When I was still relatively new to Malta, I wrote about how the Danish word ‘hygge’ captures what I sorely lack in Maltese houses and offices. Now I’m going to use the Swedish word ‘lagom’ to explain, in my understanding, why so many people get frustrated about living in Malta but continue living there.
Being a member in a couple of Facebook forums for immigrants, I frequently see some people estimating, half jokingly, how long it takes until some Maltese member will virtually shout “Go back to your country” after an immigrant complains about this or that. A few hours. A day! Maltese people join immigrant groups for various reasons – to sell stuff, to advertise, – or to offer tips and helpful advice. Once in a while some of them snap in the face of criticism of their country. Those who complained get an additional point – “you see, they’re not welcoming people after all.”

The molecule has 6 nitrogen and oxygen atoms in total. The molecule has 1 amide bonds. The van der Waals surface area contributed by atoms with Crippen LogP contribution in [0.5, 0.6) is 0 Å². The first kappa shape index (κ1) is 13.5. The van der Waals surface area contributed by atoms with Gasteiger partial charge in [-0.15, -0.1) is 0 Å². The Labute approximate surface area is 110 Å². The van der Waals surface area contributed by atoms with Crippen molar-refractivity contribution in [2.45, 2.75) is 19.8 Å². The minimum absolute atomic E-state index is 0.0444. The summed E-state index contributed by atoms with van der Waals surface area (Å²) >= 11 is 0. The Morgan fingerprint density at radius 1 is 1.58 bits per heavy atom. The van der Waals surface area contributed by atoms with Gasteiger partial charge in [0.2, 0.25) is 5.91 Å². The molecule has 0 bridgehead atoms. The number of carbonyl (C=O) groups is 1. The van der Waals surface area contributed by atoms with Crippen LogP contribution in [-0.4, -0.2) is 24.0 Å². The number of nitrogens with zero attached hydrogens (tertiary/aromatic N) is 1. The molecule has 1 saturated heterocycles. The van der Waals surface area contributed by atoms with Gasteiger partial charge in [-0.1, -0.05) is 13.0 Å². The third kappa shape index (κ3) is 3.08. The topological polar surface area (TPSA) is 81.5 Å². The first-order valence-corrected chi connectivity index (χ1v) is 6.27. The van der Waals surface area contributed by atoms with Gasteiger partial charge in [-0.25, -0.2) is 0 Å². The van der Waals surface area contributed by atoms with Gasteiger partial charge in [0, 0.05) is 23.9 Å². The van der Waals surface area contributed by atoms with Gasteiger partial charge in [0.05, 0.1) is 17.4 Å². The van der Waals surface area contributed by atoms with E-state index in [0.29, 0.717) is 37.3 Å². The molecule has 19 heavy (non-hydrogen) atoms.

My theory about the patterns of complaining among Malta’s immigrants on social networks has to do with cognitive overload. It is rather difficult to form habits and automatisms, because you have to be on the lookout as you move around, and constantly process the environment. Various negative stimuli add to the overload (noise, pollution, eyesore buildings, stressful road conditions, dust, garbage and pervasive humidity assault all senses). But I’ll elaborate this some time later. This time I’ll try to answer the question why people stay in Malta when they see so many negative aspects of both its development and its cultural habits. Continue reading